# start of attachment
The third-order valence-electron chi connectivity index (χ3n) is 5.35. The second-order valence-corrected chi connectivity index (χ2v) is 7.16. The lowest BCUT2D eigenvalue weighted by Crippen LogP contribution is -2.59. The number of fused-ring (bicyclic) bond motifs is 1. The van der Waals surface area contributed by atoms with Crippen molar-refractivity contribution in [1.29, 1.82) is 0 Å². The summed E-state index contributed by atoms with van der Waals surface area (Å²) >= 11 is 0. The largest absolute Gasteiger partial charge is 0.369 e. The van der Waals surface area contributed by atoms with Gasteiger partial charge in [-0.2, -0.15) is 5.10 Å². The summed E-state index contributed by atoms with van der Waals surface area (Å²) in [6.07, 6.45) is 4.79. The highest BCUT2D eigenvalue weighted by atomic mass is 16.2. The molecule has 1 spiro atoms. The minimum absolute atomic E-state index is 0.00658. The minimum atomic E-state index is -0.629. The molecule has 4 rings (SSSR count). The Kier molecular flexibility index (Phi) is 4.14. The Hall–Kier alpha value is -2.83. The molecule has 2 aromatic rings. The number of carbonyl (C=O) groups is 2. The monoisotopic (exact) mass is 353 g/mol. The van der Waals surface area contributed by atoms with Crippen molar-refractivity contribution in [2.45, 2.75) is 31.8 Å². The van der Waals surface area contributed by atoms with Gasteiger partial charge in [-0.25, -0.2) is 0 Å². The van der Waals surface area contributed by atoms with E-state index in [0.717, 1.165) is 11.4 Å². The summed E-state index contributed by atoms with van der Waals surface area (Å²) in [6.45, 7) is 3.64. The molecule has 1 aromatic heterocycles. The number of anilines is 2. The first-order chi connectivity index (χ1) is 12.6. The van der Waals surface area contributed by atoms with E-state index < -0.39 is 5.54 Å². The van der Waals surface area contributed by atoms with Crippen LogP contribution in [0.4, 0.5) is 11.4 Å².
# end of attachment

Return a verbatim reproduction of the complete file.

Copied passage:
The third-order valence-electron chi connectivity index (χ3n) is 5.35. The second-order valence-corrected chi connectivity index (χ2v) is 7.16. The lowest BCUT2D eigenvalue weighted by Crippen LogP contribution is -2.59. The number of fused-ring (bicyclic) bond motifs is 1. The van der Waals surface area contributed by atoms with Crippen molar-refractivity contribution in [1.29, 1.82) is 0 Å². The summed E-state index contributed by atoms with van der Waals surface area (Å²) >= 11 is 0. The largest absolute Gasteiger partial charge is 0.369 e. The van der Waals surface area contributed by atoms with Gasteiger partial charge in [-0.2, -0.15) is 5.10 Å². The summed E-state index contributed by atoms with van der Waals surface area (Å²) in [6.07, 6.45) is 4.79. The highest BCUT2D eigenvalue weighted by atomic mass is 16.2. The molecule has 1 spiro atoms. The minimum absolute atomic E-state index is 0.00658. The minimum atomic E-state index is -0.629. The molecule has 4 rings (SSSR count). The Kier molecular flexibility index (Phi) is 4.14. The Hall–Kier alpha value is -2.83. The molecule has 2 aromatic rings. The number of carbonyl (C=O) groups is 2. The monoisotopic (exact) mass is 353 g/mol. The van der Waals surface area contributed by atoms with Crippen molar-refractivity contribution in [2.45, 2.75) is 31.8 Å². The van der Waals surface area contributed by atoms with Gasteiger partial charge in [-0.25, -0.2) is 0 Å². The van der Waals surface area contributed by atoms with E-state index in [0.717, 1.165) is 11.4 Å². The summed E-state index contributed by atoms with van der Waals surface area (Å²) in [6.45, 7) is 3.64. The molecule has 1 aromatic heterocycles. The number of anilines is 2. The first-order chi connectivity index (χ1) is 12.6. The van der Waals surface area contributed by atoms with E-state index < -0.39 is 5.54 Å². The van der Waals surface area contributed by atoms with Crippen LogP contribution in [0.4, 0.5) is 11.4 Å².